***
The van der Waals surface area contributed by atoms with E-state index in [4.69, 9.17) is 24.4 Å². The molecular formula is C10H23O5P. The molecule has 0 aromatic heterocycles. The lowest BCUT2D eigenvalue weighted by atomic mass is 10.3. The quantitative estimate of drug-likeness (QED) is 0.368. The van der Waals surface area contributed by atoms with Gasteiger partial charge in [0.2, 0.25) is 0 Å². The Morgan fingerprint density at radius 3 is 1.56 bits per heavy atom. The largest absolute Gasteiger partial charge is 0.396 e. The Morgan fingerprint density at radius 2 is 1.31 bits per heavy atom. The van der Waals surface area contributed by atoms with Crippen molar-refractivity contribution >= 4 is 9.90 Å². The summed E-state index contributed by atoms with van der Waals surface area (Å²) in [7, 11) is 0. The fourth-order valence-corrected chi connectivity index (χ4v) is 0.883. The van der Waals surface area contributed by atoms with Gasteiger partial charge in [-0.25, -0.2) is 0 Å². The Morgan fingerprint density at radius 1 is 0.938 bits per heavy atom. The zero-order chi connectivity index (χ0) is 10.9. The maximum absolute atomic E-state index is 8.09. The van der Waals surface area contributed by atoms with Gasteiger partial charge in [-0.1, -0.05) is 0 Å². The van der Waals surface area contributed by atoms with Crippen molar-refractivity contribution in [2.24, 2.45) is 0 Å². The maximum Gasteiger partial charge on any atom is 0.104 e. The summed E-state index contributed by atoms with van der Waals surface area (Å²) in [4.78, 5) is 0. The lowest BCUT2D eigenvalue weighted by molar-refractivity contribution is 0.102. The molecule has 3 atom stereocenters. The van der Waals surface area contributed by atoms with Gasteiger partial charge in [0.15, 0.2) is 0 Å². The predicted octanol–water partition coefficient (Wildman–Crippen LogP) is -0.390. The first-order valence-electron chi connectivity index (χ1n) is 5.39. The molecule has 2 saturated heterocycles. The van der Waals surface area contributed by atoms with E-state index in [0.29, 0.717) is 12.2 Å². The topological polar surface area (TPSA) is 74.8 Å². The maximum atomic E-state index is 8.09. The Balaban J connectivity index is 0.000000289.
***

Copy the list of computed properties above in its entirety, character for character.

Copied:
The van der Waals surface area contributed by atoms with E-state index in [4.69, 9.17) is 24.4 Å². The molecular formula is C10H23O5P. The molecule has 0 aromatic heterocycles. The lowest BCUT2D eigenvalue weighted by atomic mass is 10.3. The quantitative estimate of drug-likeness (QED) is 0.368. The van der Waals surface area contributed by atoms with Gasteiger partial charge in [0.2, 0.25) is 0 Å². The Morgan fingerprint density at radius 3 is 1.56 bits per heavy atom. The largest absolute Gasteiger partial charge is 0.396 e. The Morgan fingerprint density at radius 2 is 1.31 bits per heavy atom. The van der Waals surface area contributed by atoms with Crippen molar-refractivity contribution >= 4 is 9.90 Å². The summed E-state index contributed by atoms with van der Waals surface area (Å²) in [7, 11) is 0. The fourth-order valence-corrected chi connectivity index (χ4v) is 0.883. The van der Waals surface area contributed by atoms with Gasteiger partial charge in [-0.25, -0.2) is 0 Å². The Morgan fingerprint density at radius 1 is 0.938 bits per heavy atom. The zero-order chi connectivity index (χ0) is 10.9. The maximum absolute atomic E-state index is 8.09. The van der Waals surface area contributed by atoms with Gasteiger partial charge in [-0.1, -0.05) is 0 Å². The van der Waals surface area contributed by atoms with Crippen molar-refractivity contribution in [2.24, 2.45) is 0 Å². The maximum Gasteiger partial charge on any atom is 0.104 e. The summed E-state index contributed by atoms with van der Waals surface area (Å²) in [4.78, 5) is 0. The lowest BCUT2D eigenvalue weighted by molar-refractivity contribution is 0.102. The molecule has 3 atom stereocenters. The van der Waals surface area contributed by atoms with Gasteiger partial charge in [0.15, 0.2) is 0 Å². The predicted octanol–water partition coefficient (Wildman–Crippen LogP) is -0.390. The first-order valence-electron chi connectivity index (χ1n) is 5.39. The molecule has 2 saturated heterocycles. The van der Waals surface area contributed by atoms with E-state index in [0.29, 0.717) is 12.2 Å². The topological polar surface area (TPSA) is 74.8 Å². The maximum atomic E-state index is 8.09. The Balaban J connectivity index is 0.000000289.